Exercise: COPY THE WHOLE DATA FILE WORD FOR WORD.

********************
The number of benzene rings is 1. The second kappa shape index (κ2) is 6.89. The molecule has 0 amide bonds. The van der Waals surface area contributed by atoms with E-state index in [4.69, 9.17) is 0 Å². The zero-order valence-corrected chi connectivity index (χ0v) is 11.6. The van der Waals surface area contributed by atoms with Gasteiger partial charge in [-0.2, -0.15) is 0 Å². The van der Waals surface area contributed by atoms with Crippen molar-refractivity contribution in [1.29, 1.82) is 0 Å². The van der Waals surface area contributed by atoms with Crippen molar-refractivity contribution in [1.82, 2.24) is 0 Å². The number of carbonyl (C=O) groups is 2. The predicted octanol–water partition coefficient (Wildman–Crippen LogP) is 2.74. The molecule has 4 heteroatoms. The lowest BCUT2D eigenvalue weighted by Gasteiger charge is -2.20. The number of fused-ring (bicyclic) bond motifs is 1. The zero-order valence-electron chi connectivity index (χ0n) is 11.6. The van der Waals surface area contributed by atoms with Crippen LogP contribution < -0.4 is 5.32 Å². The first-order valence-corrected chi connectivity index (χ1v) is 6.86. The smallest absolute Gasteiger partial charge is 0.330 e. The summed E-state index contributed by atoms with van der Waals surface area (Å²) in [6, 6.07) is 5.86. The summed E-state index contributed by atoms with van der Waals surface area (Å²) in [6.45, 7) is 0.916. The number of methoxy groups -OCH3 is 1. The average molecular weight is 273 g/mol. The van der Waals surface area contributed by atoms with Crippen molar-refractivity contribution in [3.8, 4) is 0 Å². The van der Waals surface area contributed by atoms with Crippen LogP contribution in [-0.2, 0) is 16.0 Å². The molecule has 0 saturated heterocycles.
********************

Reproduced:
The number of benzene rings is 1. The second kappa shape index (κ2) is 6.89. The molecule has 0 amide bonds. The van der Waals surface area contributed by atoms with E-state index in [4.69, 9.17) is 0 Å². The zero-order valence-corrected chi connectivity index (χ0v) is 11.6. The van der Waals surface area contributed by atoms with Gasteiger partial charge in [-0.2, -0.15) is 0 Å². The van der Waals surface area contributed by atoms with Crippen molar-refractivity contribution in [1.29, 1.82) is 0 Å². The van der Waals surface area contributed by atoms with Crippen molar-refractivity contribution in [1.82, 2.24) is 0 Å². The number of carbonyl (C=O) groups is 2. The predicted octanol–water partition coefficient (Wildman–Crippen LogP) is 2.74. The molecule has 4 heteroatoms. The lowest BCUT2D eigenvalue weighted by Gasteiger charge is -2.20. The number of fused-ring (bicyclic) bond motifs is 1. The zero-order valence-electron chi connectivity index (χ0n) is 11.6. The van der Waals surface area contributed by atoms with Crippen LogP contribution < -0.4 is 5.32 Å². The first-order valence-corrected chi connectivity index (χ1v) is 6.86. The smallest absolute Gasteiger partial charge is 0.330 e. The summed E-state index contributed by atoms with van der Waals surface area (Å²) in [6, 6.07) is 5.86. The summed E-state index contributed by atoms with van der Waals surface area (Å²) in [6.45, 7) is 0.916. The number of methoxy groups -OCH3 is 1. The average molecular weight is 273 g/mol. The van der Waals surface area contributed by atoms with Crippen molar-refractivity contribution in [3.8, 4) is 0 Å². The van der Waals surface area contributed by atoms with Crippen LogP contribution in [-0.2, 0) is 16.0 Å². The molecule has 0 saturated heterocycles.